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Formula 1 Spanish GP

Ben Hunt: Has Lewis Hamilton lost his F1 edge?

Lewis Hamilton’s worst start to a Formula 1 season has raised questions about his future. So what is going on with the seven-time world champion? Has he lost his edge?

Lewis Hamilton, Mercedes-AMG F1 Team

Lewis Hamilton, Mercedes-AMG F1 Team

Photo by: Mark Sutton / Motorsport Images

When Lewis Hamilton spoke to the media following his fourth place in Montreal, he was unequivocal about the performance.

Having missed out on the final spot on the podium to his Mercedes team-mate, George Russell, Hamilton delivered his damning assessment of the weekend.

“Over the weekend, it was a really poor performance from myself”, he said before adding, it was “just one of the worst races I have driven, lots of mistakes”.

Given it had been his best result of the year, his words were at odds with what a lot of people were thinking.

He was upset and his self-criticism comes at a point where he finds himself trailing 8-1 in the inter-team battle with Russell in the qualifying head-to-head, a seemingly unthinkable statistic given his success in the sport.

Then there were his comments in Monaco where he suggested he would not be able to out-qualify Russell at all this year in what was another staggering statement.

He made a further remark about Russell getting the upgrade ahead of him in Monaco, although it later emerged Hamilton had given his full blessing to his team-mate getting the wing first.

George Russell, Mercedes F1 W15

George Russell, Mercedes F1 W15

Photo by: Zak Mauger / Motorsport Images

All things considered, as he sits in eighth place in the championship behind Russell and is still without a win since 5 December 2021, it looks as though his final season with Mercedes will fizzle out and conclude without the fanfare it so deserves before he joins Ferrari.
So what has gone wrong?

Has he taken his eye off the ball since agreeing the move to Ferrari?

This is a quick answer to the problem he finds himself in however, those close to him insist it is not the case.

That said, it is impossible to really know just how much signing the deal with Ferrari so early in the year is impacting his performances and emotions.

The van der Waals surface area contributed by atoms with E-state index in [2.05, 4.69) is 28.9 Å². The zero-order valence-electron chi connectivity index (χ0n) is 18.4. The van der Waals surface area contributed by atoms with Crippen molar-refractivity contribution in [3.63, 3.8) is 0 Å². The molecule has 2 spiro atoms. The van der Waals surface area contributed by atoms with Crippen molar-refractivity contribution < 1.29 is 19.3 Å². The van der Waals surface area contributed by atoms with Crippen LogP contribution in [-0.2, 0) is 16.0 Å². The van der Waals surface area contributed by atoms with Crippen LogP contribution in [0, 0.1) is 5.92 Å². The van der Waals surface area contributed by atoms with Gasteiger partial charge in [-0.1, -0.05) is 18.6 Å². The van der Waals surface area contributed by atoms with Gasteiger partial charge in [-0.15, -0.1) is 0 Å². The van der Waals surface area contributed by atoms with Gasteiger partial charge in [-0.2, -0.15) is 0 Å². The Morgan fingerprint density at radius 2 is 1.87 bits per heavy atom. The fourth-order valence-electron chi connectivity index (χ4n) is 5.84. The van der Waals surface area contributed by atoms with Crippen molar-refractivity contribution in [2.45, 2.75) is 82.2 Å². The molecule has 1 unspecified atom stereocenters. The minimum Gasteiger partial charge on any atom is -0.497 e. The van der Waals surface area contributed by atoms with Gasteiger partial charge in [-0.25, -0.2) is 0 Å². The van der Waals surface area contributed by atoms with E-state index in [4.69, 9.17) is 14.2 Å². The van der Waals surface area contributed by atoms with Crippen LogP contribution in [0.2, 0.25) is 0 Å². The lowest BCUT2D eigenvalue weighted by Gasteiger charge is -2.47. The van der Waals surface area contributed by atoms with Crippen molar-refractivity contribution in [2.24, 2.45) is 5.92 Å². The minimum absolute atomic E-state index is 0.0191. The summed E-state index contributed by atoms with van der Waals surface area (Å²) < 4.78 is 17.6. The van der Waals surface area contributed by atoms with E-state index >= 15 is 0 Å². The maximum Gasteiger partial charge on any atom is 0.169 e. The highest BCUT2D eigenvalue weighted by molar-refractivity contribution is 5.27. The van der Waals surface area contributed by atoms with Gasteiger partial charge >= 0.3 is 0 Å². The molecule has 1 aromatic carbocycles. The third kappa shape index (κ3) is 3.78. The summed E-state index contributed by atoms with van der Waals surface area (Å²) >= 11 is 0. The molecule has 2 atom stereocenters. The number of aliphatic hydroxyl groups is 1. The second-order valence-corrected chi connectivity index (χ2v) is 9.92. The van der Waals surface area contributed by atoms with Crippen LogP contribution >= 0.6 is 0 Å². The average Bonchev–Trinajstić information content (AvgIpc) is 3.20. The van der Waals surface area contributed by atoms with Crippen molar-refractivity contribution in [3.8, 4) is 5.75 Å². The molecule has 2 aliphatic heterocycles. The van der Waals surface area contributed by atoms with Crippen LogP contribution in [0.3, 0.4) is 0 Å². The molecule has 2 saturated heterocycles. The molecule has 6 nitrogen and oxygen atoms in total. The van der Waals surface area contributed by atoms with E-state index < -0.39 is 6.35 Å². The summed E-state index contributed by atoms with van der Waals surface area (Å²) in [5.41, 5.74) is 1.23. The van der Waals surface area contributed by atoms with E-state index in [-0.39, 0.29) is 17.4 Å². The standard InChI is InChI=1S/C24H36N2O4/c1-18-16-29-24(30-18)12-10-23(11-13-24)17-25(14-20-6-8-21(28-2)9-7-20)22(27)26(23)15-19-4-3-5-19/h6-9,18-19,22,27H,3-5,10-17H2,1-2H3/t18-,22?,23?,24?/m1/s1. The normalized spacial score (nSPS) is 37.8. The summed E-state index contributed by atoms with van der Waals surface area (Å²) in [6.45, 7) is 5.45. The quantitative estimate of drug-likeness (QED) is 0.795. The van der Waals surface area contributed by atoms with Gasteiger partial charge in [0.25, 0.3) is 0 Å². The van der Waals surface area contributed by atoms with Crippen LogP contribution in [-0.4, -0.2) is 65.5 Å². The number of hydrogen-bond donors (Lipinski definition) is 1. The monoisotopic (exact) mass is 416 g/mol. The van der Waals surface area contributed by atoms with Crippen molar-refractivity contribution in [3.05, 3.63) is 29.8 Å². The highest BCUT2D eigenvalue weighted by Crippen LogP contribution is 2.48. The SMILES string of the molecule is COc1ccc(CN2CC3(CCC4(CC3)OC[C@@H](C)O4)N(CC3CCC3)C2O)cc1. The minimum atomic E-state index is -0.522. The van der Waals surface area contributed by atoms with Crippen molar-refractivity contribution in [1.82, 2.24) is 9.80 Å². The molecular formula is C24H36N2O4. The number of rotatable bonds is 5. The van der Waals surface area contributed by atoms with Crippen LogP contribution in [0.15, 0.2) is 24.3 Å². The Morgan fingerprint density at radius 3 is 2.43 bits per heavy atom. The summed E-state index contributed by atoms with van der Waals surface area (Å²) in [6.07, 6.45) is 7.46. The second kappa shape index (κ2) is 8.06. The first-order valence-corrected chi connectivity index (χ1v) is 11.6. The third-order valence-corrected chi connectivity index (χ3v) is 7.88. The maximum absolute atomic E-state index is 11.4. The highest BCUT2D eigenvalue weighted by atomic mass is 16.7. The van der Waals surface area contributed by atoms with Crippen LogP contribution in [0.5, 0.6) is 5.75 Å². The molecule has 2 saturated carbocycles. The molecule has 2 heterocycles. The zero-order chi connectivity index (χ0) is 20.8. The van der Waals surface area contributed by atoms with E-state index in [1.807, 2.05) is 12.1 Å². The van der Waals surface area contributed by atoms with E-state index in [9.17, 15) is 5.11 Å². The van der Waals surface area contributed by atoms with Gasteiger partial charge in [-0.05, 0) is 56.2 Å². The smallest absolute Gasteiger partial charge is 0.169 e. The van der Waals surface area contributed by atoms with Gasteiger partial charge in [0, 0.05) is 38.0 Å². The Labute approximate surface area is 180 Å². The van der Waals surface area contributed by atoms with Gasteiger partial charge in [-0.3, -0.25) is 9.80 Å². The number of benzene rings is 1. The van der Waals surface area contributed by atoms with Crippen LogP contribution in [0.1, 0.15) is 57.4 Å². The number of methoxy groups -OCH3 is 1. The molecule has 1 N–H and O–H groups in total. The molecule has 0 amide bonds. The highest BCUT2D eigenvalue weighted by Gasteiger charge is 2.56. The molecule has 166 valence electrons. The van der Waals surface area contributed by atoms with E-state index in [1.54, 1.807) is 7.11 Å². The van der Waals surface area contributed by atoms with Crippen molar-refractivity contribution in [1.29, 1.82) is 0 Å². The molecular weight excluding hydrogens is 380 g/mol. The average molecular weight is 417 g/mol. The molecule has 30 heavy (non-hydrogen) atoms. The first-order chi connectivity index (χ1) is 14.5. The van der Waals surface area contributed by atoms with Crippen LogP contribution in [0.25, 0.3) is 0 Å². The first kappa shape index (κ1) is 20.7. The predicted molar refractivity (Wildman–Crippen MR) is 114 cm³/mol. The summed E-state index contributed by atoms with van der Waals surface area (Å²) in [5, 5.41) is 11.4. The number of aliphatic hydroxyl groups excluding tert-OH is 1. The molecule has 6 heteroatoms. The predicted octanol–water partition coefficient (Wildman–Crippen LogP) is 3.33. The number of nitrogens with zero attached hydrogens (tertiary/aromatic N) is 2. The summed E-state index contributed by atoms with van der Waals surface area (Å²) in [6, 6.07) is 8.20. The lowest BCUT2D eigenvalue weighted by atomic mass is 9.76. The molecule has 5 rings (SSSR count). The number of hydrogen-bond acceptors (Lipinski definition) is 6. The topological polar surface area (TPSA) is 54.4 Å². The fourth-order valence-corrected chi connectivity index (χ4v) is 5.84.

Could there even be a subliminal aspect? For it is only human nature to shift our focus when we know there is a severance looming.

He is now winless for over 900 days and has admitted his decision to join Ferrari will provide a much-needed boost for his motivation, which may have been depleted after driving a succession of dud Mercedes.

Maybe he is already dreaming of what it will feel like to be challenging for wins again in 2025 and simply wants this year done and dusted?

Is there still a hangover from Abu Dhabi 2021?

The impact of that infamous race and the subsequent paths in opposite directions for Hamilton and Max Verstappen cannot be discounted.

Podium: race winner and 2021 F1 World Drivers Champion Max Verstappen, Red Bull Racing, second place Lewis Hamilton, Mercedes, third place Carlos Sainz Jr., Ferrari

Podium: race winner and 2021 F1 World Drivers Champion Max Verstappen, Red Bull Racing, second place Lewis Hamilton, Mercedes, third place Carlos Sainz Jr., Ferrari

Photo by: Erik Junius

The fact he is not an eight-time world champion must wrangle with Hamilton, who will look to change that at Ferrari.

Again, it would be easy to make a case to say he has not been the same racing driver since Verstappen won the title, for Hamilton has not won a single race since Saudi Arabia in 2021.

Could that be part of the aforementioned demotivation? It seems unlikely but again the move to Ferrari should allow him to exorcise the ghosts from the Yas Marina Circuit, if indeed there are any.

Is the negativity just self-invented heat?

There is no doubt that Hamilton performs well when he is up against it. We have seen his ability in the past to dig deep when the odds are heavily stacked against him.

For instance, pulling himself back into the title race and taking it to the wire in 2021 or even finishing the 2020 British Grand Prix on three wheels!